https://www.marxists.org/archive/mikhailov/works/riddle/riddle3b.htm
In man, on the other hand, we encounter a diametrically opposite mode of inheritance. Man inherits part of the “species programme” of life-activity, but the greater part (and precisely the specifically human part) is geared into the “mechanisms” of his life by his mastering the objectified means of culture in intercourse with other people. He even develops his bodily needs and abilities in the process of mastering the historical ways and means of activity and intercourse, such as the need for communication, for prepared food, for “instruments” to consume it with, for objects that provide for the human functioning of his organs, creating the conditions for normal sleep, rest, labour, and so on. And, particularly important, the infinitely diverse and infinitely developing means of realising the inherited “programmes” of life-activity are acquired only in the form of the socially significant instruments of activity and intercourse created by the labour of previous generations.

Academician N. P. Dubinin writes: “The possibilities of human cultural growth are endless. This growth is not imprinted in the genes. It is quite obvious that if the children of contemporary parents were deprived from birth of the conditions of contemporary culture, they would remain at the level of our most remote ancestors who lived tens of thousands of years ago. Whereas the children of such “primitive people” placed in the conditions of contemporary culture would rise to the heights of contemporary man.” [2]

But this means that the very foundations of the life of man and that of the animals are diametrically opposed. In order to survive, the animal must carry in its body both its “programme” and the means of realising it. Man, on the other hand, must possess a human organic body capable of mastering as it goes along any historically developed “programme” and the means of its realisation. And for this reason the genetic fixation of any given mode of activity and intercourse (and biological evolution has no other means of ensuring survival of the species) would spell death for man.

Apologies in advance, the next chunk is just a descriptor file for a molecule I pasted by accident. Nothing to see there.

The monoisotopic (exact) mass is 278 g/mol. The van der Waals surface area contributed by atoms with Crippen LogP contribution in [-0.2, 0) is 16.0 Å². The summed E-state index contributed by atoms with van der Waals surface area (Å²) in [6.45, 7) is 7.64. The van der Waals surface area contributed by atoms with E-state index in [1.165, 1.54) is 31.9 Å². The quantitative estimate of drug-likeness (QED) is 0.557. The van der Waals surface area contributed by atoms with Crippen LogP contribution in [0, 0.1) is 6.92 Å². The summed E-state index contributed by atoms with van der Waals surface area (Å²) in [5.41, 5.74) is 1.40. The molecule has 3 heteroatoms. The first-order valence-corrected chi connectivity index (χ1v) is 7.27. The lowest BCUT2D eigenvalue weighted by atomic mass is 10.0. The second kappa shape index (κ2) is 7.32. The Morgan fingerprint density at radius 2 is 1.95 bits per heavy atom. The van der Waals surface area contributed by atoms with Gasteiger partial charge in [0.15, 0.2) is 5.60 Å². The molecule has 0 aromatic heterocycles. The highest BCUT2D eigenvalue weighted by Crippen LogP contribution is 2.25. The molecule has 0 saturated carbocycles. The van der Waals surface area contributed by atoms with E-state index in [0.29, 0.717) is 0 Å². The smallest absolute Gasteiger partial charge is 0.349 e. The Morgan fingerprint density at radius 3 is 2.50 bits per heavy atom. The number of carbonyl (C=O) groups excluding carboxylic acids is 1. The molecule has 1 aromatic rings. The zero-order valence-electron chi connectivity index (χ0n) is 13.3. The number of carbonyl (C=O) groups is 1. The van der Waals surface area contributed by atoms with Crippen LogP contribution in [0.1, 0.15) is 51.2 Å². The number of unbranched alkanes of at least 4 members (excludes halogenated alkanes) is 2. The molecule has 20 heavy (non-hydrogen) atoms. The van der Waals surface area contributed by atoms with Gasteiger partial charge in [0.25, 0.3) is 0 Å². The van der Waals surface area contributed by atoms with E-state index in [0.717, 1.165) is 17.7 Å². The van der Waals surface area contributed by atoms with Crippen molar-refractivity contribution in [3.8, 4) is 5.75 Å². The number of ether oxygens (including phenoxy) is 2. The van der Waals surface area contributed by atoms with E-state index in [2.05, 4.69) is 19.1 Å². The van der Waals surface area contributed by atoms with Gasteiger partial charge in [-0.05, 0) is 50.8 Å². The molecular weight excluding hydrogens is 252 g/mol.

This is why man cannot be assumed to have developed from the biological realm by purely quantitative evolutionary changes in the modes of life of his animal ancestors. The foundation and origin of the new process, the process of non-biological survival excludes biological means and fundamentally changes and subordinates them to itself. Here we are confronted with a clear contradiction between the need to use unprocessed, ready-made objects of nature as the ecological situation demands and the impossibility of genetically fixing the skills thus acquired, a contradiction that can be resolved only by the disappearance of the given species or the birth of a new way of inheriting the habits and skills of life-sustaining activity. And if we could assume that our animal ancestors “found” a way of fixing, preserving and transmitting from generation to generation the skills of “tool-using” action, then we could also assume that man might have appeared on our planet in this way. But, as we have seen, this departure would have been, to put it mildly, extremely unusual for the animal world. It would have to be a way that did not depend on the genetic “code” of the given species, that did not predetermine any link between the animal and one particular instrument or skill, and that was not expressed (objectified) either in the inherited structure of the organism or in any form of “instrument”.